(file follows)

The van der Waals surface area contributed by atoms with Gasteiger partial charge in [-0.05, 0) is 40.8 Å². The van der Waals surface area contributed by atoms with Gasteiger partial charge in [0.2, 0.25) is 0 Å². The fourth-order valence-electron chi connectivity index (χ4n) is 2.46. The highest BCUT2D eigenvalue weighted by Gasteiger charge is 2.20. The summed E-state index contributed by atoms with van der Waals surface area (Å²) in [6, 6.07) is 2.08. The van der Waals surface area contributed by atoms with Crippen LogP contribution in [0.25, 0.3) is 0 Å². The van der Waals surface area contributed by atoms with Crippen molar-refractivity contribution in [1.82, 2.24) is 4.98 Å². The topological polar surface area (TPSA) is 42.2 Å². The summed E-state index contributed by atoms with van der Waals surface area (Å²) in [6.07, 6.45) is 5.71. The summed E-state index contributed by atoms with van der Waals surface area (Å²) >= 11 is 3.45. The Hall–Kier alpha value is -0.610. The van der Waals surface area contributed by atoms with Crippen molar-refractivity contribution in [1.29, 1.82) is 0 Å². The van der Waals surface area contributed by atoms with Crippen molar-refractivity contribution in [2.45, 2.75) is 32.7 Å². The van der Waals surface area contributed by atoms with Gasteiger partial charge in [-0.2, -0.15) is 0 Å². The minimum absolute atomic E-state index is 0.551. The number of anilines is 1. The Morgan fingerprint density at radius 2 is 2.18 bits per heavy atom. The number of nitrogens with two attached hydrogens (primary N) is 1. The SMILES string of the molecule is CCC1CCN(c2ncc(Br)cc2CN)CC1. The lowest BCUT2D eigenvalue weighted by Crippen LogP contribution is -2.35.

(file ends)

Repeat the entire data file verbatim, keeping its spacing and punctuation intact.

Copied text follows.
The van der Waals surface area contributed by atoms with Gasteiger partial charge in [-0.05, 0) is 40.8 Å². The van der Waals surface area contributed by atoms with Gasteiger partial charge in [0.2, 0.25) is 0 Å². The fourth-order valence-electron chi connectivity index (χ4n) is 2.46. The highest BCUT2D eigenvalue weighted by Gasteiger charge is 2.20. The summed E-state index contributed by atoms with van der Waals surface area (Å²) in [6, 6.07) is 2.08. The van der Waals surface area contributed by atoms with Crippen LogP contribution in [0.25, 0.3) is 0 Å². The van der Waals surface area contributed by atoms with Crippen molar-refractivity contribution in [1.82, 2.24) is 4.98 Å². The topological polar surface area (TPSA) is 42.2 Å². The summed E-state index contributed by atoms with van der Waals surface area (Å²) in [6.07, 6.45) is 5.71. The summed E-state index contributed by atoms with van der Waals surface area (Å²) >= 11 is 3.45. The Hall–Kier alpha value is -0.610. The van der Waals surface area contributed by atoms with Crippen molar-refractivity contribution in [1.29, 1.82) is 0 Å². The van der Waals surface area contributed by atoms with Crippen molar-refractivity contribution in [2.45, 2.75) is 32.7 Å². The van der Waals surface area contributed by atoms with Gasteiger partial charge in [-0.2, -0.15) is 0 Å². The minimum absolute atomic E-state index is 0.551. The number of anilines is 1. The Morgan fingerprint density at radius 2 is 2.18 bits per heavy atom. The number of nitrogens with two attached hydrogens (primary N) is 1. The SMILES string of the molecule is CCC1CCN(c2ncc(Br)cc2CN)CC1. The lowest BCUT2D eigenvalue weighted by Crippen LogP contribution is -2.35.